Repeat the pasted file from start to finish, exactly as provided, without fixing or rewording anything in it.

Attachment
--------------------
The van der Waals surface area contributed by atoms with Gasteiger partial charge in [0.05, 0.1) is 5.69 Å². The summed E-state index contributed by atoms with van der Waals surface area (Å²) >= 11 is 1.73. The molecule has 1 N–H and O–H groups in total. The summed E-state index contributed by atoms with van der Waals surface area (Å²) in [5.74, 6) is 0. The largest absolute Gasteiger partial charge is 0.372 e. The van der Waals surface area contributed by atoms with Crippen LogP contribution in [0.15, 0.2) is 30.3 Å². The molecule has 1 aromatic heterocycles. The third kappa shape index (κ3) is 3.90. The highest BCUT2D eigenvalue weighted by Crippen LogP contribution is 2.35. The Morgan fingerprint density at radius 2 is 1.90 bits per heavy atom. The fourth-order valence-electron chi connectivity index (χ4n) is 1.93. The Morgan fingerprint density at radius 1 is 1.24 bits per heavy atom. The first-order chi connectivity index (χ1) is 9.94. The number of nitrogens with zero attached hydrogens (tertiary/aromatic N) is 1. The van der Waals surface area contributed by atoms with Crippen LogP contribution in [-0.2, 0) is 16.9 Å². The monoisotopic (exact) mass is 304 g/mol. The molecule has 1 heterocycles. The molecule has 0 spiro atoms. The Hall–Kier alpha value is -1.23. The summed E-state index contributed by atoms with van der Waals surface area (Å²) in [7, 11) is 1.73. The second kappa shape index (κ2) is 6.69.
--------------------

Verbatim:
The van der Waals surface area contributed by atoms with Gasteiger partial charge in [0.05, 0.1) is 5.69 Å². The summed E-state index contributed by atoms with van der Waals surface area (Å²) >= 11 is 1.73. The molecule has 1 N–H and O–H groups in total. The summed E-state index contributed by atoms with van der Waals surface area (Å²) in [5.74, 6) is 0. The largest absolute Gasteiger partial charge is 0.372 e. The van der Waals surface area contributed by atoms with Crippen LogP contribution in [0.15, 0.2) is 30.3 Å². The molecule has 1 aromatic heterocycles. The third kappa shape index (κ3) is 3.90. The highest BCUT2D eigenvalue weighted by Crippen LogP contribution is 2.35. The Morgan fingerprint density at radius 2 is 1.90 bits per heavy atom. The fourth-order valence-electron chi connectivity index (χ4n) is 1.93. The Morgan fingerprint density at radius 1 is 1.24 bits per heavy atom. The first-order chi connectivity index (χ1) is 9.94. The number of nitrogens with zero attached hydrogens (tertiary/aromatic N) is 1. The van der Waals surface area contributed by atoms with Crippen LogP contribution in [-0.2, 0) is 16.9 Å². The monoisotopic (exact) mass is 304 g/mol. The molecule has 1 heterocycles. The molecule has 0 spiro atoms. The Hall–Kier alpha value is -1.23. The summed E-state index contributed by atoms with van der Waals surface area (Å²) in [7, 11) is 1.73. The second kappa shape index (κ2) is 6.69.